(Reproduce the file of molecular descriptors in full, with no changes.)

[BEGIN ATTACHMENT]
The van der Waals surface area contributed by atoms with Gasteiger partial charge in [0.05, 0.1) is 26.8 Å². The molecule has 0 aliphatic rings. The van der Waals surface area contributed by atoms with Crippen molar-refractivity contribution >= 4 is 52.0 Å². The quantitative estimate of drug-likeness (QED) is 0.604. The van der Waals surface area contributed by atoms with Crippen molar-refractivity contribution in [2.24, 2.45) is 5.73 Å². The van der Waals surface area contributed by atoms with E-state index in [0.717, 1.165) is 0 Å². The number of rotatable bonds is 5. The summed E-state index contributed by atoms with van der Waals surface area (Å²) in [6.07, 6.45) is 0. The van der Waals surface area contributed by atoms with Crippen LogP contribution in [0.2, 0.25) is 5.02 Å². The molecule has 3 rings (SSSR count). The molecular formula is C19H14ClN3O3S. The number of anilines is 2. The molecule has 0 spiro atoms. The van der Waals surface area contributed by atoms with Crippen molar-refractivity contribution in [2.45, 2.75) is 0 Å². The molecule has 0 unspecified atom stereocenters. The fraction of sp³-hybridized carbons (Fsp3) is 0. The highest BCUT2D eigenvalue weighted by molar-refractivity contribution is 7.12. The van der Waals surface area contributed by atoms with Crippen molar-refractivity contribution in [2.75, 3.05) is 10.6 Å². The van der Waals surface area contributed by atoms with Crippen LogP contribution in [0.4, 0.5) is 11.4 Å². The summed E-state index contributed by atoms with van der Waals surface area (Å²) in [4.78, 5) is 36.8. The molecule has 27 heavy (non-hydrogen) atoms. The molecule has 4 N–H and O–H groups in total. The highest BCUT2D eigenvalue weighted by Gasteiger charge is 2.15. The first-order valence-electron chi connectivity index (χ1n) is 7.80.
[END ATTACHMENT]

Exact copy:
The van der Waals surface area contributed by atoms with Gasteiger partial charge in [0.05, 0.1) is 26.8 Å². The molecule has 0 aliphatic rings. The van der Waals surface area contributed by atoms with Crippen molar-refractivity contribution >= 4 is 52.0 Å². The quantitative estimate of drug-likeness (QED) is 0.604. The van der Waals surface area contributed by atoms with Crippen molar-refractivity contribution in [2.24, 2.45) is 5.73 Å². The van der Waals surface area contributed by atoms with E-state index in [0.717, 1.165) is 0 Å². The number of rotatable bonds is 5. The summed E-state index contributed by atoms with van der Waals surface area (Å²) in [6.07, 6.45) is 0. The van der Waals surface area contributed by atoms with Crippen LogP contribution in [0.2, 0.25) is 5.02 Å². The molecule has 3 rings (SSSR count). The molecular formula is C19H14ClN3O3S. The number of anilines is 2. The molecule has 0 spiro atoms. The van der Waals surface area contributed by atoms with Crippen molar-refractivity contribution in [2.45, 2.75) is 0 Å². The molecule has 0 unspecified atom stereocenters. The fraction of sp³-hybridized carbons (Fsp3) is 0. The highest BCUT2D eigenvalue weighted by molar-refractivity contribution is 7.12. The van der Waals surface area contributed by atoms with Crippen molar-refractivity contribution in [2.75, 3.05) is 10.6 Å². The van der Waals surface area contributed by atoms with Crippen LogP contribution in [0.4, 0.5) is 11.4 Å². The summed E-state index contributed by atoms with van der Waals surface area (Å²) in [4.78, 5) is 36.8. The molecule has 27 heavy (non-hydrogen) atoms. The molecule has 4 N–H and O–H groups in total. The highest BCUT2D eigenvalue weighted by Gasteiger charge is 2.15. The first-order valence-electron chi connectivity index (χ1n) is 7.80.